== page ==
Performing Fantastika: An Interdisciplinary Conference
July 3rd – 5th, 2017, Lancaster University
The 4rd annual Fantastika conference will focus on performative bodies in fantastika. This includes performance in theatrical plays and films, as well as an examination of the body itself. How is the body performed and perceived in fantastika texts? How do fantastika texts and our interaction with fantastika texts modulate our understanding of performative bodies?
This CFP originally ended at the end of June. However, the submission window is being extended to invite additional essayists to take part. Please read below and the CFP has been altered a little bit to accomodate the new deadline, but also adjust for potential topics.
NEMLA 2017 Call for Papers
Submissions deadline: 30 September 2016
Comics of the Margins: Visions from the Periphery in World Graphic Narratives
Shakespeare at Kalamazoo
International Congress for Medieval Studies 2017
Shakespeare at Kalamazoo invites submissions for two sessions at the 2017 Congress, which will be held at Western Michigan University on May 11-14, 2017.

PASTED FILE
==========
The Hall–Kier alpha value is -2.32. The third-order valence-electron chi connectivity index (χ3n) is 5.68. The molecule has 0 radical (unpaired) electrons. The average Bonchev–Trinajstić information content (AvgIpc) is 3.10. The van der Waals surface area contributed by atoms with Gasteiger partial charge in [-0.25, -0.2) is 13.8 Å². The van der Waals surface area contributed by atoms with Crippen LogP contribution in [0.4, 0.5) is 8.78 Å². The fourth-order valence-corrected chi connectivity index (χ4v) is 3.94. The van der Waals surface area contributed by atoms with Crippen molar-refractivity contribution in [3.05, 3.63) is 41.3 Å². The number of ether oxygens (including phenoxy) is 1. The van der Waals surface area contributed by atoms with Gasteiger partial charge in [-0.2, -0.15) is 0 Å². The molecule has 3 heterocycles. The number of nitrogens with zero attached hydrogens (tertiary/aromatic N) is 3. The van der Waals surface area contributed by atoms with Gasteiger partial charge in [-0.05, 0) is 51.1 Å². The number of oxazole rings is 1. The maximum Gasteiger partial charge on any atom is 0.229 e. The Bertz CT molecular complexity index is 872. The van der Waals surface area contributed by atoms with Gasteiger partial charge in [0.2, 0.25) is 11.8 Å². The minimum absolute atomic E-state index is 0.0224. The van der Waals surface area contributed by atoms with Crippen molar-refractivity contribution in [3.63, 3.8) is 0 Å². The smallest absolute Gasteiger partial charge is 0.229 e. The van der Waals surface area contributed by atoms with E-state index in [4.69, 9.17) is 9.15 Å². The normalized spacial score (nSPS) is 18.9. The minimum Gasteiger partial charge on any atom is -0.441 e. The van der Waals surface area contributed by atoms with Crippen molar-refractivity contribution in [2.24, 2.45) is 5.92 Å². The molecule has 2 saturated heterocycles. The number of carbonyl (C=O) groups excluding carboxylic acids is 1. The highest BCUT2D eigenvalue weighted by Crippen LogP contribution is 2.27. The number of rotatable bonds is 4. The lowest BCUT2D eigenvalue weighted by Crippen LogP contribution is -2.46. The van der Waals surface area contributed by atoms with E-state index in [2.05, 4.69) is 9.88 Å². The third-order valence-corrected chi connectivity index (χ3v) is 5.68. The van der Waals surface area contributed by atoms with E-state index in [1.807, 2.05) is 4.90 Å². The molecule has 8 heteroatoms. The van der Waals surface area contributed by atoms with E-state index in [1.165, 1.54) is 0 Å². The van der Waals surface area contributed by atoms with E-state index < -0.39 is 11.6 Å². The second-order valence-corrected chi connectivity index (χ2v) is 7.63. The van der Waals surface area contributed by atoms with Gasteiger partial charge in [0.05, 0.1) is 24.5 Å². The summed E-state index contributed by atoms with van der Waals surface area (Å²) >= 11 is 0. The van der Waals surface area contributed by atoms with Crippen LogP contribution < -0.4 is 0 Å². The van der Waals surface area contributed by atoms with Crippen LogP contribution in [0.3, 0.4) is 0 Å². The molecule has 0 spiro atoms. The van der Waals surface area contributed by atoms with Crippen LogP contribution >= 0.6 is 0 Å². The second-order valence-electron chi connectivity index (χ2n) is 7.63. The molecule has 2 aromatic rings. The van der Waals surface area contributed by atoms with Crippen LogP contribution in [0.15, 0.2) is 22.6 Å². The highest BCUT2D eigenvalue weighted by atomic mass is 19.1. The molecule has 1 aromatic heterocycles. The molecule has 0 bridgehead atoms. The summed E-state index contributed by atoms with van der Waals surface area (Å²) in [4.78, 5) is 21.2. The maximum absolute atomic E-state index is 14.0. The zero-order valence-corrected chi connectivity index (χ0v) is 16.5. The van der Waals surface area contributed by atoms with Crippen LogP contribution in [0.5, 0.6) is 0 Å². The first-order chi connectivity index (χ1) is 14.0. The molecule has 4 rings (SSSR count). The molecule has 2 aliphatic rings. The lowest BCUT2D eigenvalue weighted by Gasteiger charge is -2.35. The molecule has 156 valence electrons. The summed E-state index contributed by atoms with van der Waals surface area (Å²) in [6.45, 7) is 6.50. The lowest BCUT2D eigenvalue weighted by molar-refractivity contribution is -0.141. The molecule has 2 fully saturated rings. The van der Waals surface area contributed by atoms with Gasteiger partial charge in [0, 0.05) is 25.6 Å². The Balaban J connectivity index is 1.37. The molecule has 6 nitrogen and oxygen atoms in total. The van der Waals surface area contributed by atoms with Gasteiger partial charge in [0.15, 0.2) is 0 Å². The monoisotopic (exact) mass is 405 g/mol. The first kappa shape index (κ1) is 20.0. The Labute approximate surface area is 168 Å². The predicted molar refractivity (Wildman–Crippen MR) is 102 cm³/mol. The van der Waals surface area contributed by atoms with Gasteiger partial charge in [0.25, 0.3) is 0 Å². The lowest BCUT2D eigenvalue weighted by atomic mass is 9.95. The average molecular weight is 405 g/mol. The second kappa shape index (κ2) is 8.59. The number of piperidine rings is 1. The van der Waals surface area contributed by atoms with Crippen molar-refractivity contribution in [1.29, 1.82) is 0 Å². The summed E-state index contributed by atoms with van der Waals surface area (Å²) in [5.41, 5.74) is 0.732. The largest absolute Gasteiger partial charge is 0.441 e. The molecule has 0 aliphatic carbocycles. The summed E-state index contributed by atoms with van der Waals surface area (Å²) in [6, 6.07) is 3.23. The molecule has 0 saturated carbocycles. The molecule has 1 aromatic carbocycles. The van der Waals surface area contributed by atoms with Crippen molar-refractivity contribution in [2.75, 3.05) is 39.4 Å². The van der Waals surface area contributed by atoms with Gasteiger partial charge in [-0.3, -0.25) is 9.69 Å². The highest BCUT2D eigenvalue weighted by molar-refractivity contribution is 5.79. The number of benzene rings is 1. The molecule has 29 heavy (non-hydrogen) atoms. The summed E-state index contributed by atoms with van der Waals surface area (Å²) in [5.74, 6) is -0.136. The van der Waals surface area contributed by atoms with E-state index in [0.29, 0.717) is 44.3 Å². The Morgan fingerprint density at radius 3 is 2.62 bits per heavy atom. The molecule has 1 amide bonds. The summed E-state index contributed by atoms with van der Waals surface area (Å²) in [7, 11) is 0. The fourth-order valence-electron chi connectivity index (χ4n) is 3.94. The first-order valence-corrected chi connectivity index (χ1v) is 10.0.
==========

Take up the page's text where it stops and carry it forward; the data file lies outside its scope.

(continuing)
Buffy the Vampire Slayer: 20 Years Later and Where We Went
Stephen King Area
2017 PCA/ACA Annual National Conference
San Diego: Wednesday, April 12th—Saturday, April 15th
Maps bound in at the beginning of books can shape the reading of the book in a variety of ways. Whether they map continents and signal the sweeping world building of a high fantasy, or map an idyllic English village and signal a cozy murder mystery, both the scale and content of a map provides important information for a reader of fiction. This panel will consider the questions of genre raised (and perhaps answered) by prefacing fiction with maps, and also the various issues of intertextuality indicated by the presence of the map. For instance, is the map part of the packaging? Is it paratextual? Bound in as a page, does it reify text by providing the semblance of context?